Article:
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China clamps down ahead of key Tibetan anniversary

Armoured troop carriers and tour buses packed with police roll along the winding mountain roads. Internet service is dead in some places. Military camps fortified with sandbags sit amid Tibetan communities, where strings of prayer flags flutter in the wind.

Armoured troop carriers and tour buses packed with police roll along the winding mountain roads. Internet service is dead in some places. Military camps fortified with sandbags sit amid Tibetan communities, where strings of prayer flags flutter in the wind.

Fifty years after a failed uprising sent the Tibetan leader, the Dalai Lama, into exile, China is mounting a show of force to try to prevent a repeat of last year's sometimes violent protests against Chinese rule. Tuesday marks the 50th anniversary of the March 10, 1959, revolt.

Last year, a commemorative march by monks in Lhasa, the capital of Tibet, was blocked by police. That set off protests, which erupted in an anti-Chinese riot on March 14 and then spread to dozens of Tibetan communities, embarrassing China before the Beijing Olympics.

In the year since, a kind of martial law has prevailed.

In Daofu, a town in Sichuan province where Buddhist mantras are carved into the sides of 13,000-foot (4,300-meter) mountains, monasteries are closed to visitors, their monks inside reading prayers, local officials said. Police cars patrol the streets.

"There have been thousands of police and troops here since the Lhasa riots last year. It has affected our lives," said one resident, who declined to give his name for fear of reprisals by local authorities. "Food is more expensive and harder to buy because the soldiers are eating a lot."

Amnesty International said Friday the region has been subjected to "a year of escalating human rights violations." The International Campaign for Tibet, a Washington-based group, says more than 600 people remain in detention, and the actual number is probably higher.

The Tibetan government-in-exile in India says 220 Tibetans died and nearly 7,000 were initially detained in last year's demonstrations. Beijing has not released an overall death toll, but says 22 died in Lhasa, most of them Chinese civilians.

China blames the Dalai Lama and his exile movement for fomenting the unrest to restore a Buddhist theocracy that communist rule overturned. Despite the Dalai Lama's repeated insistence he wants autonomy for Tibetans and not independence, the government on Saturday renewed its criticisms that he's a secessionist.

"Our differences with him are not over religious issues, human rights, democracy or culture," Foreign Minister Yang Jiechi told reporters in Beijing. "It is about whether we should defend China's unity and prevent Tibet from being separated from China's territory."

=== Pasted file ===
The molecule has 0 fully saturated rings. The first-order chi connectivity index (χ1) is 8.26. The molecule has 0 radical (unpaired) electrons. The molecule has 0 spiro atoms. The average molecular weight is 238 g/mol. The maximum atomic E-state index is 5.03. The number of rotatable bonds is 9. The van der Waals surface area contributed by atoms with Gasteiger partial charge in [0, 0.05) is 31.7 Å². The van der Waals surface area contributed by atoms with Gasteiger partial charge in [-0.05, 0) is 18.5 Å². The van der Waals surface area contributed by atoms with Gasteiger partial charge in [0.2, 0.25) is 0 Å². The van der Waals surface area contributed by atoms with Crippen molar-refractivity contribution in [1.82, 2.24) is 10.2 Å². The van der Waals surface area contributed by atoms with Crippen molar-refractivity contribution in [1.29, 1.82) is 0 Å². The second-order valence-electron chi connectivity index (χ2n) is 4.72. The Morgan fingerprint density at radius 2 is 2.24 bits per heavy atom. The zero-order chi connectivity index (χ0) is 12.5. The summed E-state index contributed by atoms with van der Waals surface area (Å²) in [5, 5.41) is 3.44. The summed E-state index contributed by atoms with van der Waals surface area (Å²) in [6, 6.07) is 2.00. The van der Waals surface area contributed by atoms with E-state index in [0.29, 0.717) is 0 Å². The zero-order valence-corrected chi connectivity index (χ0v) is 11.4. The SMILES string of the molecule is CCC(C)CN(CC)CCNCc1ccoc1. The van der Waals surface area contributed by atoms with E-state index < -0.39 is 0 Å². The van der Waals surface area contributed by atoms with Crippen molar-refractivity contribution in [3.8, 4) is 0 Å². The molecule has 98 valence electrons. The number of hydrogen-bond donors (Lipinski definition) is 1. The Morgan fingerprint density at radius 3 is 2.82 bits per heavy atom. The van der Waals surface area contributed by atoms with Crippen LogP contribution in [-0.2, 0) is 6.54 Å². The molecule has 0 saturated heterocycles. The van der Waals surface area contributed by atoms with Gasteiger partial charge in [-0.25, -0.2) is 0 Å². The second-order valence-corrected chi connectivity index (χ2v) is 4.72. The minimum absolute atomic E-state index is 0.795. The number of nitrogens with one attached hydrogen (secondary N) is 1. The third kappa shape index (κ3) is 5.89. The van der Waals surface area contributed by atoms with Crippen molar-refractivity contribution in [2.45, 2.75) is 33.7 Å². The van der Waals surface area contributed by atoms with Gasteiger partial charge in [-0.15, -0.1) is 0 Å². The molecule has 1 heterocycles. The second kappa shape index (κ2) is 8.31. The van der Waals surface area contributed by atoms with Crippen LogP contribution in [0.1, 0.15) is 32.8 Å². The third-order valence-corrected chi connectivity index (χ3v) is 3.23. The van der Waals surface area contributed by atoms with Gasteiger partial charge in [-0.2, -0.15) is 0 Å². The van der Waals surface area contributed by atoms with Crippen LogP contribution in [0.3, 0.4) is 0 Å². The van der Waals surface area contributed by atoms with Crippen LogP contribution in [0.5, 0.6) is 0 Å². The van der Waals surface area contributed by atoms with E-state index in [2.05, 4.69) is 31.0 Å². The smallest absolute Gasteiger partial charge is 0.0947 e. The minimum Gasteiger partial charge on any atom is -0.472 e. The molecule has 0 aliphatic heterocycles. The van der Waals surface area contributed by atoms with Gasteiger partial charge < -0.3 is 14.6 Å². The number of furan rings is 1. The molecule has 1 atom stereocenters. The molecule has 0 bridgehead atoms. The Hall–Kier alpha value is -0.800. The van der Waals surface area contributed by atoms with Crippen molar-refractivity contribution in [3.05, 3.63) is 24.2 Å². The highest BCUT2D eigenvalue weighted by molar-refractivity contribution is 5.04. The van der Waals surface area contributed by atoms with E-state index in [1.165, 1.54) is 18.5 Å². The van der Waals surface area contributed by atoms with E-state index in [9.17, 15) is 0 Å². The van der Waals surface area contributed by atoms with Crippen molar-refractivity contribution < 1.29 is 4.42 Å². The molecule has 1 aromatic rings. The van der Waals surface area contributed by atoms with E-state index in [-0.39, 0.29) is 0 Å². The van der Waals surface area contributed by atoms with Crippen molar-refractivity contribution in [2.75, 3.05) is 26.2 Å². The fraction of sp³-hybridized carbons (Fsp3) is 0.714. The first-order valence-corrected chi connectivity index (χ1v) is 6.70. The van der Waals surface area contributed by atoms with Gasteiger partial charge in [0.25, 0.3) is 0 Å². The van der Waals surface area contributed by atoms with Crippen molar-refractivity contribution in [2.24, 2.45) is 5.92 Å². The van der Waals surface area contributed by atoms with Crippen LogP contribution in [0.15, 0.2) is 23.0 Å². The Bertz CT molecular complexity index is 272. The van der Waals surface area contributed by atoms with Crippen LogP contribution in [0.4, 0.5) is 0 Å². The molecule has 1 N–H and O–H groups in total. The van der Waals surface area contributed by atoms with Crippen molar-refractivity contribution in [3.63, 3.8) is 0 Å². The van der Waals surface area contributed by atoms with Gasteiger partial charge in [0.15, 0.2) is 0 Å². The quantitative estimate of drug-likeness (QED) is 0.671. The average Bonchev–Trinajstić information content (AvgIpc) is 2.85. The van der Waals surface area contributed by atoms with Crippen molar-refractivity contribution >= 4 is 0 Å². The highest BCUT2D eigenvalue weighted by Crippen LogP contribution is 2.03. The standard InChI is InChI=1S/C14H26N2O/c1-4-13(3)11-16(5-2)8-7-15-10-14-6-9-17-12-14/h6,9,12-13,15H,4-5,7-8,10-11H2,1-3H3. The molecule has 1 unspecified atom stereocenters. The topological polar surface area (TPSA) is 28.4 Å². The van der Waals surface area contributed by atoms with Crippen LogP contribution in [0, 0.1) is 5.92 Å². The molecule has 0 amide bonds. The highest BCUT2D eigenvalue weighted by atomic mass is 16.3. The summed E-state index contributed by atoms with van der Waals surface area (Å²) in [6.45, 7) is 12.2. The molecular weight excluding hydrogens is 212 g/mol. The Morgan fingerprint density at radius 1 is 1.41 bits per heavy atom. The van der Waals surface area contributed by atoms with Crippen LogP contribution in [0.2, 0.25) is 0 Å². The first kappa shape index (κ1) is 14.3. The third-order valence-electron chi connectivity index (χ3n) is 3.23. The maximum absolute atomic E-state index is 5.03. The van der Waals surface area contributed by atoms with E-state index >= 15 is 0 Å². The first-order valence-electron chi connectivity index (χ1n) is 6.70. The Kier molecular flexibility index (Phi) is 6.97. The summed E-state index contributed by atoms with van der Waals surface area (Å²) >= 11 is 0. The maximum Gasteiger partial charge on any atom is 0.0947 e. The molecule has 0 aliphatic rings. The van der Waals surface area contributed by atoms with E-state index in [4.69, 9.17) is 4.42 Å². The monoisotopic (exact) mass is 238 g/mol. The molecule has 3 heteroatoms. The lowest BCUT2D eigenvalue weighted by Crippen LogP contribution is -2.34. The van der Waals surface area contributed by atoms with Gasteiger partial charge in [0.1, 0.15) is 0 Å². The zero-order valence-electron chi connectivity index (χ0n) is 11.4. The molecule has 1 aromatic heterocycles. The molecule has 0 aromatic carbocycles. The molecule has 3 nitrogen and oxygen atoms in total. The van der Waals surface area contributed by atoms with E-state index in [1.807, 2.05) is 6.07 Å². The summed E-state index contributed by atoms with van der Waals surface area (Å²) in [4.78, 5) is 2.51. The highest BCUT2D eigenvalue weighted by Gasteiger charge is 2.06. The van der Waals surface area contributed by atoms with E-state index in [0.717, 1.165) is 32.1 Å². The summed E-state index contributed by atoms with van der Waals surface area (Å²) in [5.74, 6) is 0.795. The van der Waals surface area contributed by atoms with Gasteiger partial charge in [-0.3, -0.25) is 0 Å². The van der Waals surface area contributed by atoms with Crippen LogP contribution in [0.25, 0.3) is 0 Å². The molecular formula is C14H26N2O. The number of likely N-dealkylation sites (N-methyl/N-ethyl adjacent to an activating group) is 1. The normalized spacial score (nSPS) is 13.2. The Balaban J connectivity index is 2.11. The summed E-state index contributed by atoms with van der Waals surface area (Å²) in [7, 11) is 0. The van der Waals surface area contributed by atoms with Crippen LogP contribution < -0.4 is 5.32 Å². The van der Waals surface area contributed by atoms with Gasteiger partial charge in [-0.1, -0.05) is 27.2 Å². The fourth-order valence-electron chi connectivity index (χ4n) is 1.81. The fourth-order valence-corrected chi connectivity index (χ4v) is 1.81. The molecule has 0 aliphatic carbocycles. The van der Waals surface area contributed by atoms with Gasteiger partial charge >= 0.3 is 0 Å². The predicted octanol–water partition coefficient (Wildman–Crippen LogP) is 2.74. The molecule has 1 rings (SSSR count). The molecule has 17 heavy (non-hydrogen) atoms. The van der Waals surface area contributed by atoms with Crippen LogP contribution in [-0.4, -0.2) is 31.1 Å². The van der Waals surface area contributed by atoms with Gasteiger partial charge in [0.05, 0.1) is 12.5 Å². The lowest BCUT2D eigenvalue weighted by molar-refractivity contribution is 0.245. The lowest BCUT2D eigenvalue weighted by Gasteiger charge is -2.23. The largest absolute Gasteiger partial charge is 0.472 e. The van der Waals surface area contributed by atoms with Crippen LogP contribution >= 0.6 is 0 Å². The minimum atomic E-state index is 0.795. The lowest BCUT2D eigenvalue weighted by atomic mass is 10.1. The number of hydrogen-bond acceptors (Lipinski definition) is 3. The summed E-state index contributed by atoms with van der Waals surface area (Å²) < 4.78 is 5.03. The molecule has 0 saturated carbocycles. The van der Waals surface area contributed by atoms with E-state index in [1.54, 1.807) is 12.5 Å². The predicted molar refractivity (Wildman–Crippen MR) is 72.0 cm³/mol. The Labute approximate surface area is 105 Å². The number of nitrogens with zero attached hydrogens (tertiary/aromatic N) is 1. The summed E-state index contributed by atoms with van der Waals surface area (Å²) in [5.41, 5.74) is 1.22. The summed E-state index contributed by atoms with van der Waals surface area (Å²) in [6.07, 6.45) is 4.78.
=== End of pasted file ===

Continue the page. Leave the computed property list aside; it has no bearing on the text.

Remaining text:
What is happening in Tibetan areas has become increasingly difficult to verify.

Foreigners have been barred from many Tibetan communities for much of the past year. Associated Press reporters were detained by police twice in recent days.

"This a sensitive period," said Yong Qing, a foreign affairs official in Daofu. She told the AP reporters they had to turn back because checkpoints and heavy snow made traveling deeper into Tibetan areas impossible. But she added, "Things are stable at the moment. We don't want that upset."

Internet and mobile phone text-messaging services — some of the ways that protesters organized last year — have been suspended in Sichuan's Tibetan areas of Aba and Ganzi, which have seen some of the fiercest protests.

"As far as I know, some of our service has been affected ... due to system maintenance there," said Lei Yu, a spokeswoman for China Mobile Ltd. in Hong Kong, the carrier's listed subsidiary. "We are making all-out efforts to resolve the problem, and I hope it will be done very soon."

Visitors to Lhasa in recent months have described swarms of armed police positioned across the city, some on rooftops, and blocking roads leading toward Sichuan.

But Legqog, a Tibetan government official, said Sunday that the build up of troops and police were temporary security measures against possible disturbances from Dalai Lama followers and foreign Tibetan rights groups.

"Most parts of Tibet are stable. People are living life as normal," Legqog, who like some Tibetans uses only one name, was quoted as saying by the official Xinhua News Agency at China's annual legislative session.

Even so, resistance continues. The advocacy group International Campaign for Tibet released photos Saturday of a wounded monk lying in the street of Aba after he set himself on fire to protest a ban on a key prayer festival. Days later, a group of monks from a nearby lamasery demonstrated on the same issue.

Not all monks agree with the protests. At a monastery south of Daofu, monks say last spring's violence was unnecessary. They were given thousands of dollars by the local governments for being an "exemplary" monastery.

"During the recent unrest in various places, our monastery was not willing to participate because we believe in 'love the country, love religion,"' said one monk, who was quoting a government line but did not want his name used. "We follow the instructions handed down by the Communist Party. Our teacher tells us every day that it's because of the Communist Party that we can have a new life."